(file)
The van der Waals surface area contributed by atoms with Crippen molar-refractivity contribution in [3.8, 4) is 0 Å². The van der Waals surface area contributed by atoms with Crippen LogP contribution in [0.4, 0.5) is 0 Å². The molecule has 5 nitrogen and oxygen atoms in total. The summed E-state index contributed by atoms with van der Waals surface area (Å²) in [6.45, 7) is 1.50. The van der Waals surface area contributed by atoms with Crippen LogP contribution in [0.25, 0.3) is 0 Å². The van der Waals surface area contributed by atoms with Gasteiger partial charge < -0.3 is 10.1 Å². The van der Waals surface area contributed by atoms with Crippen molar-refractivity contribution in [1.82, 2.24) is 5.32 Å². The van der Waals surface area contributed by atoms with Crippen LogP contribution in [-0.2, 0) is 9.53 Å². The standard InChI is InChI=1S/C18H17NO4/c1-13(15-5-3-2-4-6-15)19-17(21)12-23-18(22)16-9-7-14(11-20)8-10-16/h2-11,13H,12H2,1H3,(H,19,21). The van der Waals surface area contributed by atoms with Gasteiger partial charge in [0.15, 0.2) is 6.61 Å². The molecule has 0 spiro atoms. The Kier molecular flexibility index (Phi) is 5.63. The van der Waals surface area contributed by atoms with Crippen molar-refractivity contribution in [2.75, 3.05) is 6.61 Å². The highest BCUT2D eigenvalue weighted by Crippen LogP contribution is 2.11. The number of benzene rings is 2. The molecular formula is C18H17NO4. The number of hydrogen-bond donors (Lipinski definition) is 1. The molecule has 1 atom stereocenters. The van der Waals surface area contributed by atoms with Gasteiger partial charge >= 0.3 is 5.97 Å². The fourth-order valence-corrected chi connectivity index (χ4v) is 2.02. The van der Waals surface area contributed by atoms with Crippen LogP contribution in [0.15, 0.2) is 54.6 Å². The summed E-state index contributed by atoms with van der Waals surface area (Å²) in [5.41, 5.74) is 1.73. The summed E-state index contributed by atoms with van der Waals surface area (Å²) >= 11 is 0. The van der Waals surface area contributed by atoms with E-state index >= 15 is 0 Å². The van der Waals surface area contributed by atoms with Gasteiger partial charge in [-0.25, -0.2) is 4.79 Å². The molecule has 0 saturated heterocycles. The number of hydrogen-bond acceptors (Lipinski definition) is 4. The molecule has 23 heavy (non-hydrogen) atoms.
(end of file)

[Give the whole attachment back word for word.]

The van der Waals surface area contributed by atoms with Crippen molar-refractivity contribution in [3.8, 4) is 0 Å². The van der Waals surface area contributed by atoms with Crippen LogP contribution in [0.4, 0.5) is 0 Å². The molecule has 5 nitrogen and oxygen atoms in total. The summed E-state index contributed by atoms with van der Waals surface area (Å²) in [6.45, 7) is 1.50. The van der Waals surface area contributed by atoms with Crippen LogP contribution in [0.25, 0.3) is 0 Å². The van der Waals surface area contributed by atoms with Gasteiger partial charge < -0.3 is 10.1 Å². The van der Waals surface area contributed by atoms with Crippen molar-refractivity contribution in [1.82, 2.24) is 5.32 Å². The van der Waals surface area contributed by atoms with Crippen LogP contribution in [-0.2, 0) is 9.53 Å². The standard InChI is InChI=1S/C18H17NO4/c1-13(15-5-3-2-4-6-15)19-17(21)12-23-18(22)16-9-7-14(11-20)8-10-16/h2-11,13H,12H2,1H3,(H,19,21). The van der Waals surface area contributed by atoms with Gasteiger partial charge in [0.15, 0.2) is 6.61 Å². The molecule has 0 spiro atoms. The Kier molecular flexibility index (Phi) is 5.63. The van der Waals surface area contributed by atoms with Crippen molar-refractivity contribution in [2.75, 3.05) is 6.61 Å². The highest BCUT2D eigenvalue weighted by Crippen LogP contribution is 2.11. The number of benzene rings is 2. The molecular formula is C18H17NO4. The number of hydrogen-bond donors (Lipinski definition) is 1. The molecule has 1 atom stereocenters. The van der Waals surface area contributed by atoms with Gasteiger partial charge >= 0.3 is 5.97 Å². The fourth-order valence-corrected chi connectivity index (χ4v) is 2.02. The van der Waals surface area contributed by atoms with Crippen LogP contribution in [0.15, 0.2) is 54.6 Å². The summed E-state index contributed by atoms with van der Waals surface area (Å²) in [5.41, 5.74) is 1.73. The summed E-state index contributed by atoms with van der Waals surface area (Å²) >= 11 is 0. The van der Waals surface area contributed by atoms with E-state index >= 15 is 0 Å². The van der Waals surface area contributed by atoms with Gasteiger partial charge in [-0.25, -0.2) is 4.79 Å². The molecule has 0 saturated heterocycles. The number of hydrogen-bond acceptors (Lipinski definition) is 4. The molecule has 23 heavy (non-hydrogen) atoms.